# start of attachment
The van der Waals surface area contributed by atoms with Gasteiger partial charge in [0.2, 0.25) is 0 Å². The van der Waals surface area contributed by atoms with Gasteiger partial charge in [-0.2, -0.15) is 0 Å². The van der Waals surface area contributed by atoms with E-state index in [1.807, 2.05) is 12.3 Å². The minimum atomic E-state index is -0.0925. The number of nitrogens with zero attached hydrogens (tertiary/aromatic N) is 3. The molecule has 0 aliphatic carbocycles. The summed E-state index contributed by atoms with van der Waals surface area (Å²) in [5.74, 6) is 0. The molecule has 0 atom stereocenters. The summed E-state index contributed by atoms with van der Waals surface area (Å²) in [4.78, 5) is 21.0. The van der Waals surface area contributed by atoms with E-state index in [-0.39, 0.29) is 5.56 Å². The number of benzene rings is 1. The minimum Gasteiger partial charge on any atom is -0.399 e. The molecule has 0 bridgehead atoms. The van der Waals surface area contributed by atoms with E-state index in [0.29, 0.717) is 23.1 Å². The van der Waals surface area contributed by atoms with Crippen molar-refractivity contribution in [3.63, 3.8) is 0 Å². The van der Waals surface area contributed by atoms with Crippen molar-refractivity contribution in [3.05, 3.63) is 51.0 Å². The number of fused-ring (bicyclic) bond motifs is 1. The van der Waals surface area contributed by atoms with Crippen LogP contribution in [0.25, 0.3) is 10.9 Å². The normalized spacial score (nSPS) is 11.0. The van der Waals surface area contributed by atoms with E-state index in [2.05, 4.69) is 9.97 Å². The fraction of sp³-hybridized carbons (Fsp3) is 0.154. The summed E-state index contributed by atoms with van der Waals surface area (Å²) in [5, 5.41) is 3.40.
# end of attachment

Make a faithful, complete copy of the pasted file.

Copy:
The van der Waals surface area contributed by atoms with Gasteiger partial charge in [0.2, 0.25) is 0 Å². The van der Waals surface area contributed by atoms with Gasteiger partial charge in [-0.2, -0.15) is 0 Å². The van der Waals surface area contributed by atoms with E-state index in [1.807, 2.05) is 12.3 Å². The minimum atomic E-state index is -0.0925. The number of nitrogens with zero attached hydrogens (tertiary/aromatic N) is 3. The molecule has 0 aliphatic carbocycles. The summed E-state index contributed by atoms with van der Waals surface area (Å²) in [5.74, 6) is 0. The molecule has 0 atom stereocenters. The summed E-state index contributed by atoms with van der Waals surface area (Å²) in [4.78, 5) is 21.0. The van der Waals surface area contributed by atoms with E-state index in [-0.39, 0.29) is 5.56 Å². The number of benzene rings is 1. The minimum Gasteiger partial charge on any atom is -0.399 e. The molecule has 0 bridgehead atoms. The van der Waals surface area contributed by atoms with E-state index in [0.29, 0.717) is 23.1 Å². The van der Waals surface area contributed by atoms with Crippen molar-refractivity contribution in [3.63, 3.8) is 0 Å². The van der Waals surface area contributed by atoms with Crippen molar-refractivity contribution in [3.05, 3.63) is 51.0 Å². The number of fused-ring (bicyclic) bond motifs is 1. The van der Waals surface area contributed by atoms with Crippen LogP contribution in [0.25, 0.3) is 10.9 Å². The normalized spacial score (nSPS) is 11.0. The van der Waals surface area contributed by atoms with E-state index in [2.05, 4.69) is 9.97 Å². The fraction of sp³-hybridized carbons (Fsp3) is 0.154. The summed E-state index contributed by atoms with van der Waals surface area (Å²) in [5, 5.41) is 3.40.